By Kyle MacKinnel; photo by Shawn Brackbill on December 9, 2011
“It was pretty hyped up—not much happened,” Martin Courtney deadpans over the phone. No, he isn’t talking about Watch the Throne. Just a week earlier, Hurricane Irene tore up the Eastern seaboard, leaving much of the Northeast to deal with prolonged blackouts and high storm surges. Despite a notably grim forecast and evacuation notices, however, Real Estate’s Brooklyn stomping ground was left virtually unscathed. “It was basically an excuse to sit around for two days and drink during the day,” Courtney adds, chuckling. As Greenpoint, Park Slope and Williamsburg managed to find solace notched in the eye of Irene, Real Estate, too, have discovered themselves at the pulse of another, more chilled-out maelstrom.
“Brooklyn is insanely saturated with bands, but it seems like there’s a reason for that,” Courtney says. “If you want to put the time into it, you can play multiple times every weekend, which is what we were doing for awhile.” Indeed, for the better part of a year after college, longtime friends Courtney, guitarist Matt Mondanile, bassist Alex Bleeker and former drummer Etienne Duguay made the weekly trek from their suburban base of Ridgewood, New Jersey, into the city to play shows. The band’s diligence and well-honed approach soon paid off in spades, as 2009’s debut Real Estate emerged on Woodsist to the tune of considerable fanfare.
By the time their second album, Days, was in the making for Domino, the dudes from Real Estate had already transplanted their roots, and have since become regular fixtures in Brooklyn. Their individual Twitter feeds read collectively like a polygonal game of Ping-Pong. At a recent show for Mondanile’s solo project, Ducktails, it’s commonplace to spot Courtney, Bleeker and touring keyboardist Jonah Maurer all freewheeling through the crowd. Just like the heady fusion of their hypnagogic pop, as people, Real Estate really seem to gel.
Nowhere is this bond on better display than in the smoky afterglow of their post-show trailer. The band has just played a set opening a summer concert series at the Williamsburg Waterfront for Bright Eyes. Several highlights from Days, including “Green Aisles” and “It’s Real,” were met with wide audience approval. The outdoor venue faces a spectacular view of the New York skyline and spirits are understandably high.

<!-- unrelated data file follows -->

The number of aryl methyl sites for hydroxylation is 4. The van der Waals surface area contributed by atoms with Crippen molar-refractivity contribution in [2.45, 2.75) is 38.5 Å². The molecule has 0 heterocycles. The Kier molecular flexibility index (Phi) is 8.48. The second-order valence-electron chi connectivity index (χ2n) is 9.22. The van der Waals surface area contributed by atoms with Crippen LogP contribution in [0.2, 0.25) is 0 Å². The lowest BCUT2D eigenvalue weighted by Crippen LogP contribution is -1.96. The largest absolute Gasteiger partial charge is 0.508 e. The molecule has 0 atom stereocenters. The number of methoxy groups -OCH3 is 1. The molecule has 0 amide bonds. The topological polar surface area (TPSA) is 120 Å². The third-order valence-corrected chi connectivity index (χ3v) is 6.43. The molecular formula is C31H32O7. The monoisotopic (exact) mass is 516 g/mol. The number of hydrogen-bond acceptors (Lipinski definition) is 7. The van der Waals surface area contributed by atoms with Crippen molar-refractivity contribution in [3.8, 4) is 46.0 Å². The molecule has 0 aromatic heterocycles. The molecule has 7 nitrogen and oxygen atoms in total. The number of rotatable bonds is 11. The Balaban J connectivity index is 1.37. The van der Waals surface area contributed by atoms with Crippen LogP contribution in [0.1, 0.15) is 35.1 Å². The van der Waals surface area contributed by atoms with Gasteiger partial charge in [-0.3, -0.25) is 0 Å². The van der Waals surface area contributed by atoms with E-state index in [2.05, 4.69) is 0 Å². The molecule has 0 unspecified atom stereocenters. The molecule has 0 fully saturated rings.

Mondanile, Maurer, touring drummer Jackson Pollis and friends pass around a spliff and discuss the looming presence of Kirsten Dunst, whom they were just introduced to in the backstage area. Mondanile swoons playfully. All of a sudden, Bleeker bursts in, clutching a bottle of Jameson and flanked by a couple of female companions. With them is Jarvis Taveniere of Woods, who is a close friend and has recorded Real Estate several times, including the recent single “Out of Tune.”
After a time, the group migrates backstage to watch the end of Bright Eyes’ set. Flashing neon tambourines have been passed out to many of the bystanders onstage as well as audience members. Among the newly anointed players is none other than Bleeker, who joins the throng onstage and plays a glowing Lite-Brite peg to Conor Oberst’s happy clown. Maurer and Mondanile reel at the delightful irony of the spectacle.
For all the fun Real Estate is having, it’s easy to forget what avid professionals they are. In the present configuration, Courtney does the lion’s share of the songwriting, waxing lyrical on suburban nostalgia and life’s subtler progressions. However, Mondanile also writes and performs solo as Ducktails, as well as alongside Duguay in Predator Vision. Maurer plays keyboards in Family Portrait and works with Michael McGregor (aka blogger Chocolate Bobka) as Free Spirit. Bleeker has his own slow-burn outlet in Alex Bleeker and the Freaks, which features Courtney on bass, Mondanile on drums and avant-garde alchemist Julian Lynch (also a Ridgewood native) on lead guitar.
They all can sing. They all know how to record. With such versatile talent in bounds, the permutations for success are endless. It’s no wonder that when these friends play together, it sounds like they’re all hardwired to a communal brain—be it a very mellow, reverb-drenched model. Courtney quickly chalks this notion up to one overarching factor: time well spent.
“Personally, I feel like it works really well because Matt, Alex and I have known each other forever,” he says. “We’ve been listening to and playing each others’ output for years. I think that has helped us to become really cohesive as a band. I can bring a song in, and most of the time they’ll know the vibe that I’m going for before I articulate it.”
Enough said. F
3 albums that inspired Real Estate’s Martin Courtney to make music
The Glow Pt. 2
Realizing that Phil Elverum recorded it all himself was really inspiring and put us on this road of wanting to record.
Before we went onstage, we used have the sound guy plug in our iPod and play “Frozen Jap.”
YO LA TENGO
I really wanted to make a band like Yo La Tengo, where you could have almost different genres of music within an album.
This article is from FILTER Issue 46